Edge Computing Behind The Corporate Firewall – A Growing Cloud Alternative
Edge computing is fundamentally different from “computing at the network edge”.
We made this point in several recent articles.
Computing at the network edge is about location. The technology, delivered by current hardware vendors, remains the same.
Edge Computing is an entirely new distributed processing software technology eliminating expensive legacy software taxes like Oracle, VMware, etc. used to develop and deploy large production systems.
With true Edge computing there is no need for data centers, in the cloud or on premise.
Companies understand the cloud is not nearly as secure as their internal network. If they forget, the CapitalOne CISO mid-career implosion is there to remind them.
Eliminating the data center does not mean eliminating the corporation’s infrastructure of security, governance, and best practices. For the CIO, eliminating much of the data center via Edge computing means dramatically reducing the 66 percent of IT budgets typically spent on maintenance of expensive, and now unnecessary, legacy software such as Oracle, VMware, etc.
For the CIO, eliminating much of the data center via Edge computing means freeing the CIO from being a purchasing agent hamstrung by legacy vendors who do not believe the CIO has other options.
Operating behind the corporate firewall in the midst of the company’s governance and security infrastructure, Edge computing delivers transformative benefits to corporate application portfolios.
One early adopter of Edge computing technology reimplemented their billing system as a distributed processing application. The new billing system went from inception to first production release in a single business quarter. The company has been running both the legacy and new billing system in parallel for over a year – using the new Edge computing billing system as a quality check on their legacy system – and has been able to virtually eliminate the 2-5 percent billing error rate that they had been struggling with in their legacy system.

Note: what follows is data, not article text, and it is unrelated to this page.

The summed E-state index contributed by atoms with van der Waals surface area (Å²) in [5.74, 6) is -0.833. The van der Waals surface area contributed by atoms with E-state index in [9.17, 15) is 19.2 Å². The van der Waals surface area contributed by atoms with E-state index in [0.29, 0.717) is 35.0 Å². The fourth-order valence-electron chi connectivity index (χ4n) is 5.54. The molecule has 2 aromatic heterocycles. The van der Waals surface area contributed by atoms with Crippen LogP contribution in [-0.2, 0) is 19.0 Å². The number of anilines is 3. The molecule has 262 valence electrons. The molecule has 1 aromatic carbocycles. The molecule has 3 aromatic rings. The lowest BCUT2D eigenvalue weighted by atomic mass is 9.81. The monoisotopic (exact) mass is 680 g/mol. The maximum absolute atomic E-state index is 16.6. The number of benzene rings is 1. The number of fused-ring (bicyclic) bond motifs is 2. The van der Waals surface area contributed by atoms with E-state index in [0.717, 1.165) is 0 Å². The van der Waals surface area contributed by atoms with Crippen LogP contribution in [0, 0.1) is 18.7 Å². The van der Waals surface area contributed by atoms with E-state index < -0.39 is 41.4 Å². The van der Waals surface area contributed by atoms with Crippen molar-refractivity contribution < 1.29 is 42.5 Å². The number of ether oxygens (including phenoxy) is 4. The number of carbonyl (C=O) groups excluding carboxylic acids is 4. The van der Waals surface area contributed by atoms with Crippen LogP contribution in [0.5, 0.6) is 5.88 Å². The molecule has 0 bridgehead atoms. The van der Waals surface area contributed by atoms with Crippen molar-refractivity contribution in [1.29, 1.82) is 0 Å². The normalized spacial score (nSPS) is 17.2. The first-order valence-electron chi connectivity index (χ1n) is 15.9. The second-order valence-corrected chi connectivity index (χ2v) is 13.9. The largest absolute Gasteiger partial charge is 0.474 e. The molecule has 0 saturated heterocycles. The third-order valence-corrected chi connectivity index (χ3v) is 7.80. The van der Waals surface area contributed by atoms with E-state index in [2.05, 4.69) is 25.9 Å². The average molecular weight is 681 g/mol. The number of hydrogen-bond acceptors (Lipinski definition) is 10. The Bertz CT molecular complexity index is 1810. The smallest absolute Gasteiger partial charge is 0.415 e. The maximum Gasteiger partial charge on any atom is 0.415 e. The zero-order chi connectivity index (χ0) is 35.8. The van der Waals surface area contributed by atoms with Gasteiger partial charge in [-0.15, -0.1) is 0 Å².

Edge computing provides a lightweight software stack that can run on almost any hardware platform (down to the smartphone in your pocket). Each EDGE compute software instance is a self-contained system that stores data, runs application code, requests data from other instances, responds to data and compute requests, and serves up web-based user interfaces both to interactive (human) users as well as other software instances.
Edge computing is inherently a loosely coupled distributed processing network with built-in tools and frameworks for scaling and managing a deployed network of EDGE compute software instances. For the application developer and the business domain expert, Edge computing enables them to develop and test functionality on small bite-sized, easy to understand, subsets of data and then easily integrate and scale the collection of system building blocks. Prototyping major system features can be done in hours and days instead of weeks and months. Similarly, moving from prototype to production scale occurs in days instead of months.
Edge computing applications are developed by full-stack software developers. In Edge computing applications, each software instance is a full-featured “system” containing database technologies, distributed processing middleware, application logic, and full-featured web servers that expose and manage web services API’s and HTML-based user interfaces. Features and capabilities can be developed and tested on a single software instance and then easily deployed throughout the distributed processing network.
Edge computing (as opposed to computing at the network edge) enables the CIO to finally have the tools their IT organization needs, for fast responsive development, behind the corporate firewall, in a safe, secure, governance-driven environment that delivers the price-performance transformation that “the cloud” has proven unable to provide.
Freeing the corporation from the tyranny of most legacy data center costs via Edge computing means the CIO can, finally, be a true transformation agent for the enterprise.
Reprinted from Software Executive Magazine OnLine